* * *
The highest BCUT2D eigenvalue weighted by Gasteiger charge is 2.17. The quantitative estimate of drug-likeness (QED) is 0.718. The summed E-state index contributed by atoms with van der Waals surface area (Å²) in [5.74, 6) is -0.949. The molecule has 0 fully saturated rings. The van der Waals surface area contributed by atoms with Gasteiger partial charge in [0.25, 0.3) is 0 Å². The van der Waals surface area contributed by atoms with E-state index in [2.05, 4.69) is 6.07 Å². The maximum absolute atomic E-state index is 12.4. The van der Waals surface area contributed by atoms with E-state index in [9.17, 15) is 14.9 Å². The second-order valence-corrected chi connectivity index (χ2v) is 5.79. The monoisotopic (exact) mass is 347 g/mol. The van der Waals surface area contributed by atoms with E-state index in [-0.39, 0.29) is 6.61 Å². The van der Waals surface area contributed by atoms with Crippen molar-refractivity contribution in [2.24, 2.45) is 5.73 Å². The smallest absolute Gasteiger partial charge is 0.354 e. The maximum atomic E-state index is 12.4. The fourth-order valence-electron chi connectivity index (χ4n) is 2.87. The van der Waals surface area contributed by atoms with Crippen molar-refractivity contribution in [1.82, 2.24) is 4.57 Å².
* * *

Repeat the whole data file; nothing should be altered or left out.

The highest BCUT2D eigenvalue weighted by Gasteiger charge is 2.17. The quantitative estimate of drug-likeness (QED) is 0.718. The summed E-state index contributed by atoms with van der Waals surface area (Å²) in [5.74, 6) is -0.949. The molecule has 0 fully saturated rings. The van der Waals surface area contributed by atoms with Gasteiger partial charge in [0.25, 0.3) is 0 Å². The van der Waals surface area contributed by atoms with E-state index in [2.05, 4.69) is 6.07 Å². The maximum absolute atomic E-state index is 12.4. The van der Waals surface area contributed by atoms with E-state index in [9.17, 15) is 14.9 Å². The second-order valence-corrected chi connectivity index (χ2v) is 5.79. The monoisotopic (exact) mass is 347 g/mol. The van der Waals surface area contributed by atoms with E-state index in [-0.39, 0.29) is 6.61 Å². The van der Waals surface area contributed by atoms with Crippen molar-refractivity contribution in [2.24, 2.45) is 5.73 Å². The smallest absolute Gasteiger partial charge is 0.354 e. The maximum atomic E-state index is 12.4. The fourth-order valence-electron chi connectivity index (χ4n) is 2.87. The van der Waals surface area contributed by atoms with Crippen molar-refractivity contribution in [1.82, 2.24) is 4.57 Å².